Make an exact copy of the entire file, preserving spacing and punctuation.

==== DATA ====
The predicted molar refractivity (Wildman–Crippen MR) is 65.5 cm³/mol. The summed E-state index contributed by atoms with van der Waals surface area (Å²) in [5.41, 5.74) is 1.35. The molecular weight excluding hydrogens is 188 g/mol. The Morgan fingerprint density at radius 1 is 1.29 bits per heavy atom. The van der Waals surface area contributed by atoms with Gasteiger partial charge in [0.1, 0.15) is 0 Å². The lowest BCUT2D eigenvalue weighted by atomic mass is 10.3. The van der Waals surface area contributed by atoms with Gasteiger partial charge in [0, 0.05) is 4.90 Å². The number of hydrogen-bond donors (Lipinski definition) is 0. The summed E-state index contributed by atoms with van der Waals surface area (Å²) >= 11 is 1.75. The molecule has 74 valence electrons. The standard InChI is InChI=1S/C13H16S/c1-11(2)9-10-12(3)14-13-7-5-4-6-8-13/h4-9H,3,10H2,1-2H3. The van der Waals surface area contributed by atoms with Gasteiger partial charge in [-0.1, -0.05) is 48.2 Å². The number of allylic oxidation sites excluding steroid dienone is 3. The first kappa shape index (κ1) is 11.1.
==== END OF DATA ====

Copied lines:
The predicted molar refractivity (Wildman–Crippen MR) is 65.5 cm³/mol. The summed E-state index contributed by atoms with van der Waals surface area (Å²) in [5.41, 5.74) is 1.35. The molecular weight excluding hydrogens is 188 g/mol. The Morgan fingerprint density at radius 1 is 1.29 bits per heavy atom. The van der Waals surface area contributed by atoms with Gasteiger partial charge in [0.1, 0.15) is 0 Å². The lowest BCUT2D eigenvalue weighted by atomic mass is 10.3. The van der Waals surface area contributed by atoms with Gasteiger partial charge in [0, 0.05) is 4.90 Å². The number of hydrogen-bond donors (Lipinski definition) is 0. The summed E-state index contributed by atoms with van der Waals surface area (Å²) >= 11 is 1.75. The molecule has 74 valence electrons. The standard InChI is InChI=1S/C13H16S/c1-11(2)9-10-12(3)14-13-7-5-4-6-8-13/h4-9H,3,10H2,1-2H3. The van der Waals surface area contributed by atoms with Gasteiger partial charge in [-0.1, -0.05) is 48.2 Å². The number of allylic oxidation sites excluding steroid dienone is 3. The first kappa shape index (κ1) is 11.1.